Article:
Richard Buxton: England need to fix chink in armour
Southgate's Three Lions could be undone by defensive frailties
England are not quite as "further ahead" as Gareth Southgate would like to believe.
Last year's World Cup semi-finalists have made tangible overall progress in the run-up to Euro 2020 than they did en route to Russia, but are still guilty of falling behind in key areas.
Attack remains the Three Lions' best form of defence after taking their tally to 37 goals with a comprehensive 4-0 win over Kosovo in yesterday morning's (Singapore time) final qualifier.
Their backline, however, still poses more questions than solutions heading into the Finals, with Southgate yet to decide on his strongest line-up for next summer's tournament.
One thing is for certain, though, whoever starts alongside Harry Maguire will automatically be on a hiding to nothing.
In the last six competitive fixtures where England have conceded goals, Manchester United's record signing formed one half of their centre-back pairing on all bar one occasion.
"Lightning rod" currently appears to be a more accurate nickname for the defender than "Slab-head".
The former Leicester City centre-back appeared uneasy when attempting to play the ball out from the back.
Equally, his prospective partners hardly inspire a great deal of confidence either.
Tyrone Mings notably struggled in Pristina on a first start for his country, while substitute Fikayo Tomori has yet to validate his own international credentials despite earning Frank Lampard's trust as part of a resurgent Chelsea side.
John Stones' inability to acquit himself amid Manchester City's current malaise does not inspire much confidence.
Neither does Joe Gomez despite his mature response to the fallout with Raheem Sterling, following Liverpool's win over the English Premier League champions.
Taking a punt on Michael Keane risks being the biggest gamble of all, given how his England form wildly contrasts with often solid displays at the heart of Everton's defence this season.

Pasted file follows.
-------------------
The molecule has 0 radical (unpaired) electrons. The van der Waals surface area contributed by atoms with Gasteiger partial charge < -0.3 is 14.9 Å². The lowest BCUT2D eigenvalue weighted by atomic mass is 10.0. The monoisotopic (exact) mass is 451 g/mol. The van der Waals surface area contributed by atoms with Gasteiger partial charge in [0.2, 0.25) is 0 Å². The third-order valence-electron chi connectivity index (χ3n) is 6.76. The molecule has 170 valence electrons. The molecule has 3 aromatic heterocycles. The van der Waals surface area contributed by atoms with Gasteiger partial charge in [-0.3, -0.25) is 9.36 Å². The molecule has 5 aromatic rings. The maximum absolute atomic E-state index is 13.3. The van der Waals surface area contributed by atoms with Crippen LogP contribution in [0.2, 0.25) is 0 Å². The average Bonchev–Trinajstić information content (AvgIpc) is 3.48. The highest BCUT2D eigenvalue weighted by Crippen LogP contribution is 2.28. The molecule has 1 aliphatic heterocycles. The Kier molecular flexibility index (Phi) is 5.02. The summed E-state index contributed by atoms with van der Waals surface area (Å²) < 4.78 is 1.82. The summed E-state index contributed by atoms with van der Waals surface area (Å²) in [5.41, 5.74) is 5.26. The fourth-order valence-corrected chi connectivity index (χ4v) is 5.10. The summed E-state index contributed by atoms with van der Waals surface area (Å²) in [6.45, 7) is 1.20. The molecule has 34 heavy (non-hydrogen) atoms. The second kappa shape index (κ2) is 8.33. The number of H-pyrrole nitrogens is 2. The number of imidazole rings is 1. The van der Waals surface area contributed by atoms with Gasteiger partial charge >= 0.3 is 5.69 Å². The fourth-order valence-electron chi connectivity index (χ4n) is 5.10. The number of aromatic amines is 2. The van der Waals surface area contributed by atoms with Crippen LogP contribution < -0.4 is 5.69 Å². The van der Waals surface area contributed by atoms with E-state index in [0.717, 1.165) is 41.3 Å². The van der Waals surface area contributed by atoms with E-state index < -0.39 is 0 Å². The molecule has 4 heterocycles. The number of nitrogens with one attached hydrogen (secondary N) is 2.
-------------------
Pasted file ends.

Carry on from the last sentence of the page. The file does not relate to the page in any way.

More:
Southgate's refusal to deviate from his time-honoured 4-3-3 system means England will be heavily exposed by anyone wiling to take them on next summer, especially with Trent Alexander-Arnold's penchant for driving forward, leaving a gaping hole in the right-back slot.
Even in a game which was effectively ceremonial, with their place at Euro 2020 clinched one match ahead of schedule, Southgate's side still found themselves needlessly under siege.
Kosovo failed to emulate their antics in September's eight-goal encounter between the sides, yet history could have easily repeated itself as Maguire and his defensive cohorts were caught napping from set-pieces as much as open play at the Fadil Vokrri Stadium.
If a team ranked 110 places beneath the fourth-best in the world can induce panic stations in defence, teams will relish the prospect of being in England's group when the draw is made on Nov 30.
With England, Ukraine, Italy and Belgium being confirmed as four of the six top seeds, either Germany, France or Spain will be pushed to the second seeds' pot, which means they could end up in the same group as the Three Lions.
With only seven months to go before the main event, time is not on Southgate's side.
He will have only four warm-up games to determine which players represent the best fit.
Compromise is likely to be a factor in his decision-making.
The option to switch to the three-man defence which served England well during the latter stages of the World Cup is looking increasingly appealing, given the soft-centred nature of the flat-back four approach.
As one of the host nations - several games, including the semi-finals and final will be played in London - the favourites' tag sits more uneasily on them than it did at Euro 1996.
Unless they can quickly strike a balance, the latest mission to bring football "home" will fall at its first hurdle.